During prenatal consultations Sharzer encouraged women to consider breastfeeding, advice which ran counter to the then-popular American pediatric practice of giving “modern” formula.   At the University of Toronto, where he received his degree, breastfeeding was still considered preferable: “It provided early immunity and was just the right formula in that there were no problems with digestion and it was the right temperature,” he said.

Formula was seen as a convenience, especially for many women who remained in the workforce after World War II, and it allowed fathers to take part in infant care. It was also heavily promoted by the cereal companies who manufactured it. Most of Sharzer’s patients were bombarded “with a lot of propaganda, or advertising, as we call it,” he said, and resisted his advice. “If you bottle-fed, you were liberated. And, in those days, you were not going to whip out your breast at a shopping center.”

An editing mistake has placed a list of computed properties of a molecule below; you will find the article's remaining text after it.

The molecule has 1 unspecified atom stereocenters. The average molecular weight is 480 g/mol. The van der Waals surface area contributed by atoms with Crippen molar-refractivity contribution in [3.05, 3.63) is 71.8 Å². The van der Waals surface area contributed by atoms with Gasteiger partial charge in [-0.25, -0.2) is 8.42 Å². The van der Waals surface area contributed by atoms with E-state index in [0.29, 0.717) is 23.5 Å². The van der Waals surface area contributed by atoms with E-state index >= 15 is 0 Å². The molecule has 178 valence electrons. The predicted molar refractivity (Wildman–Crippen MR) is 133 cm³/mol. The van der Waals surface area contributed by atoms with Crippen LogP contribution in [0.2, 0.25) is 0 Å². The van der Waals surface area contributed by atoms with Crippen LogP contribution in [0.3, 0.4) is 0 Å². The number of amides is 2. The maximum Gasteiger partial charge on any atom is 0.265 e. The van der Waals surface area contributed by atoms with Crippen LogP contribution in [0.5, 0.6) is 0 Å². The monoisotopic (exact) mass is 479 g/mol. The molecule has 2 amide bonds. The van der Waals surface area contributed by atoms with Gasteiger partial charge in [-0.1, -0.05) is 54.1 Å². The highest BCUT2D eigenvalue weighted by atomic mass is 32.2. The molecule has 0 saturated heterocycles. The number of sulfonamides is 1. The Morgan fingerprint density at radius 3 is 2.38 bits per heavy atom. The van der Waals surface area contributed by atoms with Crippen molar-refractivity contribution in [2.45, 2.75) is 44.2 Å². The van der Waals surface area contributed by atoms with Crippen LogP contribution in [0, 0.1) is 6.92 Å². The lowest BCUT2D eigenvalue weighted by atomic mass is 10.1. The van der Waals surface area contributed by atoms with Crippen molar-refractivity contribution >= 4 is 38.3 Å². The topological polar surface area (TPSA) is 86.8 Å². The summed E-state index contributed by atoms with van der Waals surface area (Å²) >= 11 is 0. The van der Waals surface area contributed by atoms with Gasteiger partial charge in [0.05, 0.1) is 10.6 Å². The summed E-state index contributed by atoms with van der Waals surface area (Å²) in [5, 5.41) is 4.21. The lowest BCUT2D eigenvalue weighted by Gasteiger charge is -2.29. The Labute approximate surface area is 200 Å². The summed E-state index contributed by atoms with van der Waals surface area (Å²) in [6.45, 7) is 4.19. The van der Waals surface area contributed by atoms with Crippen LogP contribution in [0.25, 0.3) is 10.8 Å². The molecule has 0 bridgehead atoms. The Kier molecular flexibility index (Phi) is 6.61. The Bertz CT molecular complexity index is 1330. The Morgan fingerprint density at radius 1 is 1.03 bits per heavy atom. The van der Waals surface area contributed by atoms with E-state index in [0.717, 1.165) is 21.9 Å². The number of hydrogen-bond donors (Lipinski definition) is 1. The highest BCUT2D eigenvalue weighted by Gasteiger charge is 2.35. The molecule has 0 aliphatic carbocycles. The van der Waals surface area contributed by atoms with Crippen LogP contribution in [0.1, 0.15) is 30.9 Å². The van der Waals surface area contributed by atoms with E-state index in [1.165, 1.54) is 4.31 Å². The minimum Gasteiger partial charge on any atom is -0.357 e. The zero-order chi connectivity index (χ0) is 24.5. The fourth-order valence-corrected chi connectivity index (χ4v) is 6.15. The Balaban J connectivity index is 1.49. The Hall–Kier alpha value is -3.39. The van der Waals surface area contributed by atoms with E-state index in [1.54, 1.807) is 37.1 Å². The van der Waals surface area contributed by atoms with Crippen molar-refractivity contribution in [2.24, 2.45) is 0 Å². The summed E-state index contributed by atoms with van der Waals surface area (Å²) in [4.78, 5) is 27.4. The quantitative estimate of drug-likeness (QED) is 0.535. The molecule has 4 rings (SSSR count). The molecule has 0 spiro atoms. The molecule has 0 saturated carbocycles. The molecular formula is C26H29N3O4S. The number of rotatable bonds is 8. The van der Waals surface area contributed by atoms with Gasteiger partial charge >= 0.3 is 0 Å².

“Liberated” women demand natural childbirth

Mother and baby "rooming in" in Kaiser Permanente's Walnut Creek hospital 1953

Ironically, it was the “liberated” women of a later era who demanded a more natural approach to childbirth and support for breastfeeding. Those whispers from the 1930s questioning drug use were getting louder.

“The mid-1960s and early 1970s saw a wholesale consumer revolt against highly structured, hospital-centered prenatal care,” Sharon Levine, MD, Northern California Permanente Medical Group executive, testified before a U.S. Senate committee in 1995. “Rooming in became commonplace. Home deliveries returned. Nurse midwives, who had all but disappeared from the American health system, became increasingly commonplace.